Danielle Nierenberg is an expert on agriculture and food and co-founder of Food Tank: The Food Think Tank www.foodtank.org. She is an expert on sustainable agriculture and food issues. She recently spent two years traveling to more than 35 countries across sub-Saharan Africa and Asia looking at environmentally sustainable ways of alleviating hunger and poverty. Her knowledge of global agriculture issues has been cited widely in more than 3,000 major publications including The New York Times, USA Today, the International Herald Tribune, The Washington Post, BBC, the Guardian(UK), the Mail and Guardian (South Africa), the East African (Kenya), TIME magazine, Reuters, Agence France Presse, Voice of America, the Times of India, and other major publications. Danielle worked for two years as a Peace Corps volunteer in the Dominican Republic and also currently serves as the food security adviser for Citizen Effect (an NGO focused on sustainable development projects worldwide).
There is no doubt that the food system is broken. More than one billion people are obese, nearly one billion people go to bed hungry every night, and at least two billion people suffer from micronutrient deficiencies. Roughly a half-century after the Green Revolution—the first systematic, large-scale attempt to reduce poverty and hunger throughout the world—a large share of the human family is still chronically without food, reliable income, and access to education. And over the last 30 years, the western food system has been built to promote over-consumption of a few consolidated commodities and has failed to be the harbinger of health as it spreads around the world. The epidemic of obesity in industrialized and developing countries alike is increasing the risks of diabetes, cardiovascular disease and other maladies. Ironically, the “solution” to hunger—increasing production of starchy staple crops—has also created the problem of obesity.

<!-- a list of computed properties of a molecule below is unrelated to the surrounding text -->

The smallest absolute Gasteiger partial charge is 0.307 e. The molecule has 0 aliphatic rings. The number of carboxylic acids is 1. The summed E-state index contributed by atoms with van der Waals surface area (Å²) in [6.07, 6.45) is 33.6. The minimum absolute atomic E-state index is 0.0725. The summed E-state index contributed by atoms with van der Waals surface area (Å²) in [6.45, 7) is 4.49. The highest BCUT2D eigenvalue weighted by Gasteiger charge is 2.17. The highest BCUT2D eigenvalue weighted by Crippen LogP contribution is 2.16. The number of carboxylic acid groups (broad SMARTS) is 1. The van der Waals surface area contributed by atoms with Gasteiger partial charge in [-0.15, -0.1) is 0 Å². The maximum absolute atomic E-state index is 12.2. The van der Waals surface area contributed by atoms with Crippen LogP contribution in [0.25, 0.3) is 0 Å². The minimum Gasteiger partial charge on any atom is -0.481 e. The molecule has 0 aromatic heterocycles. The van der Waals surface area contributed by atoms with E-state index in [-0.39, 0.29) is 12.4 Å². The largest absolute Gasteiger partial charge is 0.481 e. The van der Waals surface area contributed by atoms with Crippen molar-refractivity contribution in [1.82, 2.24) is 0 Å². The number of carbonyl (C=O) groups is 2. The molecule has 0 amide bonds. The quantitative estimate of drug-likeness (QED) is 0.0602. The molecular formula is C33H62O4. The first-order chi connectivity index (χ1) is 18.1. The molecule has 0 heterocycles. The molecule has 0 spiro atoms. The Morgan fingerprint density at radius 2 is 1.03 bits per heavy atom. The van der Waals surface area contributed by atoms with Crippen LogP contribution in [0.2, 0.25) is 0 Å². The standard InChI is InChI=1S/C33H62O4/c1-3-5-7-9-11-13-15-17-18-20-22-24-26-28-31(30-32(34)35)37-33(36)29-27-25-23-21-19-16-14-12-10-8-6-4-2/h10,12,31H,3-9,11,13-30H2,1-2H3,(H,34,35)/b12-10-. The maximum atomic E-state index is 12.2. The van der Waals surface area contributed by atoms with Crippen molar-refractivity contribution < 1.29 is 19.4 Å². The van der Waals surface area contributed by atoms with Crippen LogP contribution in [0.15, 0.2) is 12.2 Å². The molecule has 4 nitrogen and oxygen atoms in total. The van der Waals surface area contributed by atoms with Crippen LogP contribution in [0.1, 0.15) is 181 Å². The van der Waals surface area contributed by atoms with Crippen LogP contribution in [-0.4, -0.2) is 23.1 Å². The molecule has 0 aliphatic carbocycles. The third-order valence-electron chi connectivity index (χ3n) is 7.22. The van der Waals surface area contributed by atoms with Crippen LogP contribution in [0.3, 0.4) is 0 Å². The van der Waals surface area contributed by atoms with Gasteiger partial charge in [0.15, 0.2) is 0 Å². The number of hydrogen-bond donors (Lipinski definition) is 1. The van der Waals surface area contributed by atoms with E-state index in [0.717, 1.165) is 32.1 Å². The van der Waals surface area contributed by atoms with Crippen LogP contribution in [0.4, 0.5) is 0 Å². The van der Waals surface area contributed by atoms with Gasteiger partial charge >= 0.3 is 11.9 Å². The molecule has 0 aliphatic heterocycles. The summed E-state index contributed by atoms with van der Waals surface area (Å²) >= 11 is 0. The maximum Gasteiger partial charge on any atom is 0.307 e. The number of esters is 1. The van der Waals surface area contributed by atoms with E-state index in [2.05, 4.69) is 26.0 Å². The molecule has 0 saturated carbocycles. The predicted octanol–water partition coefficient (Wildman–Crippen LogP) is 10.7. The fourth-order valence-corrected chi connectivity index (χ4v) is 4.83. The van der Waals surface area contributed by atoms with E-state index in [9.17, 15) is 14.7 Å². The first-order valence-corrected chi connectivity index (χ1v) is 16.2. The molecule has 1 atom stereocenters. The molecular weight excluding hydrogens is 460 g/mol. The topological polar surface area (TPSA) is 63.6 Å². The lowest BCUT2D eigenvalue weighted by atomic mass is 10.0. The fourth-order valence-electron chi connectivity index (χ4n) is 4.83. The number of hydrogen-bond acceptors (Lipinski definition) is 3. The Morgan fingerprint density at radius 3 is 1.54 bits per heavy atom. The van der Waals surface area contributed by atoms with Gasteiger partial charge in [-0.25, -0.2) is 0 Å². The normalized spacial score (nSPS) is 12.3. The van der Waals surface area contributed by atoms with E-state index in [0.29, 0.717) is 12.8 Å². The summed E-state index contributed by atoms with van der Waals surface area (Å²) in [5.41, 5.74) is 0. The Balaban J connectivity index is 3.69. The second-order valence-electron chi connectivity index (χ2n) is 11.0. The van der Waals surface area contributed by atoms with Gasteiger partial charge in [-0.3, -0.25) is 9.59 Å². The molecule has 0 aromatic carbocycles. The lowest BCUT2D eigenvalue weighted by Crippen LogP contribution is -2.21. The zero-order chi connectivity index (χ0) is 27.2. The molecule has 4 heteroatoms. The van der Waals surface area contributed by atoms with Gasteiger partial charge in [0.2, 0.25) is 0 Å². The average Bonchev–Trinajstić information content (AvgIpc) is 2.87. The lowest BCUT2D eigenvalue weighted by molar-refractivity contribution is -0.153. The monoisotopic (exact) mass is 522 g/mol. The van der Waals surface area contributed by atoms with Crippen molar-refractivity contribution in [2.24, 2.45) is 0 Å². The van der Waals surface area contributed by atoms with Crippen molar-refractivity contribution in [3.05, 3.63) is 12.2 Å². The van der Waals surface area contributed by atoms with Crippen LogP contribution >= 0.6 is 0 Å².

Raj Rajan, RD&E vice president of Global Sustainability at Ecolab, helps drive top-line growth for Ecolab and its customers by embedding sustainability considerations into innovative systems. He has 28 years of experience in environmental process engineering and water cycle management for the food, beverage, chemical, petroleum, utility, transportation, energetics and paper industries.
To-date, the private sector has approached climate change, population growth and resource scarcity as issues of risk management and mitigation. But are there also growth opportunities for businesses that adapt to tackle those mounting global challenges?
Ecolab thinks so. Following its merger with Nalco in December 2011, Ecolab has aligned its newly integrated organization around providing and protecting clean water, safe food, abundant energy and healthy environments.
Bennett Freeman, Senior Vice President, Sustainability Research and Policy, leads Calvert’s Sustainability Research Department and oversees its company research and analysis as well as its policy and advocacy work. From 2003 until early 2006, he led global communications and public relations firm Burson-Marsteller’s Global Corporate Responsibility practice advising multinationals on policy development, stakeholder engagement and communications strategies related to human rights, labor rights and sustainable development. During the Clinton Administration he served in three positions as a presidential appointee in the State Department, most recently as Deputy Assistant Secretary for Democracy, Human Rights and Labor from 1999 to early 2001.